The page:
From the Forgotten Bookshelf: Otto Piene's More Sky

Authors: 
Scott Skinner
Article type: 
Discourse

I don’t know how this understated paperback found its way to my bookshelf. I’ve walked into some great bookstores in every part of the country, including Powell’s in Portland, Tattered Cover in Denver, and Ken Sander’s Rare Books in Salt Lake City, to name a few. My memory is fuzzy, but More Sky might have been a Ken Sanders purchase, and I’m surprised and impressed every time I take it off the shelf and leaf through its pages.

Otto Piene was the first Fellow of the MIT Center for Advanced Visual Studies in 1968 and was a pioneering figure in multi-media and technology-based art. For readers of Discourse, you might have noticed his name in Clara Wainwright’s wonderful recollection of the Great Boston Kite Festival of the late 1960s. In fact, Piene mentions the event in More Sky: “The Boston Kite Flying Festival in Franklin Park united thousands of people and, when I experienced it, produced much joy, few words, little theory, and no scholars, except as people.”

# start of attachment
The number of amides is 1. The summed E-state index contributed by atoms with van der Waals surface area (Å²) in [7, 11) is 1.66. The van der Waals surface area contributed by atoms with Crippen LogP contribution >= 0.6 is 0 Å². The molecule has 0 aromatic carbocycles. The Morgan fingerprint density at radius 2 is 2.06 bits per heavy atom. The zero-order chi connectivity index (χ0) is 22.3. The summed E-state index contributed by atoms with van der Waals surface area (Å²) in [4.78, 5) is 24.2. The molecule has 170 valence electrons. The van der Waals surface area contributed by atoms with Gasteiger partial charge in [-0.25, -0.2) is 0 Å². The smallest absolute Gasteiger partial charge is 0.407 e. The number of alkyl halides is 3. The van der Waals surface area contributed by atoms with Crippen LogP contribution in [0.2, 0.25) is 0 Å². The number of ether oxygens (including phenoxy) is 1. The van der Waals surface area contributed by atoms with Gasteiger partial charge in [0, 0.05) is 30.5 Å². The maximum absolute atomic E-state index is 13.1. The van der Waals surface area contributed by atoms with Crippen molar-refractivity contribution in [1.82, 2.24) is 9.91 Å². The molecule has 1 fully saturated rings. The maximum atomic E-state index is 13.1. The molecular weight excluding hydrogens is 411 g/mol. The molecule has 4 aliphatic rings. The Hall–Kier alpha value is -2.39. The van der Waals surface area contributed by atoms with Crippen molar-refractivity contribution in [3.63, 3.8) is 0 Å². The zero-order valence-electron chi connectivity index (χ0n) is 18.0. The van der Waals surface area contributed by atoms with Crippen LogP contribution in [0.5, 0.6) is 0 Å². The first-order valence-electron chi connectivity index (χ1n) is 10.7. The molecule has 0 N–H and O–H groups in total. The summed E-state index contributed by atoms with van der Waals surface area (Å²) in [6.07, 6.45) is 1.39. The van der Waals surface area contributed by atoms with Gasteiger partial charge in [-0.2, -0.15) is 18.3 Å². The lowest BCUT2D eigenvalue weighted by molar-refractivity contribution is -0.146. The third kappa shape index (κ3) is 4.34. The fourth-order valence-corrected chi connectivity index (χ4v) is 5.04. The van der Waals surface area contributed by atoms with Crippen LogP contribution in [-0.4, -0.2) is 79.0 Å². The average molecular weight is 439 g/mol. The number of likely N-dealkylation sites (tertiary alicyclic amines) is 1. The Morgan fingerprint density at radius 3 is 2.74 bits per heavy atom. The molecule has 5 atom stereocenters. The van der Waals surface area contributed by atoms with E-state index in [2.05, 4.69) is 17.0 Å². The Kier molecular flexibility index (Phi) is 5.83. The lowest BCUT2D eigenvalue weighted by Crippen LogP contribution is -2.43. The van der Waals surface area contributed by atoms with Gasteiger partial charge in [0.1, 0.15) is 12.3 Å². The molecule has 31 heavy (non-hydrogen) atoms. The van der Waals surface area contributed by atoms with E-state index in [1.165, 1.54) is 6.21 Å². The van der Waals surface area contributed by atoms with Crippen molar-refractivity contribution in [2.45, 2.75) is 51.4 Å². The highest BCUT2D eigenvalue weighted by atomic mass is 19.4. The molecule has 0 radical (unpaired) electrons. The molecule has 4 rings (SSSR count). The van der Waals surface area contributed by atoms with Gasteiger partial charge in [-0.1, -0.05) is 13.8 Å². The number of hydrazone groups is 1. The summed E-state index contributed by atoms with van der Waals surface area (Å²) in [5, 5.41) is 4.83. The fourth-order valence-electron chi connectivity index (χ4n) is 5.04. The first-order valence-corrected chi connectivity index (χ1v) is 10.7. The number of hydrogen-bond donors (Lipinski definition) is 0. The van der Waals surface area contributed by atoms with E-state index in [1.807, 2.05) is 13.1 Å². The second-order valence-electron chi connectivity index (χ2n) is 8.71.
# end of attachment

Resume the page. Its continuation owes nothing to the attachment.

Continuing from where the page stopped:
In More Sky, as explained on its flyleaf, Piene “covers ‘things to do’ arranged alphabetically, A-M,… Like city planning, clothing, collaboration or electronic music, elements, engineering or government, graffiti, graphics, green toad jelly.” In fact, this book covers only A through M and I’m unaware of another volume that tackles N through Z. In this case, “half a loaf” is more than enough to sustain those of us who attempt to use the sky as our canvas. Illustrated by whimsical drawings, the book describes “some of the things that man the artist can do to purify the skies polluted by man the moneymaker and rendered fearsome by man the war-maker.”

Page Number: 
34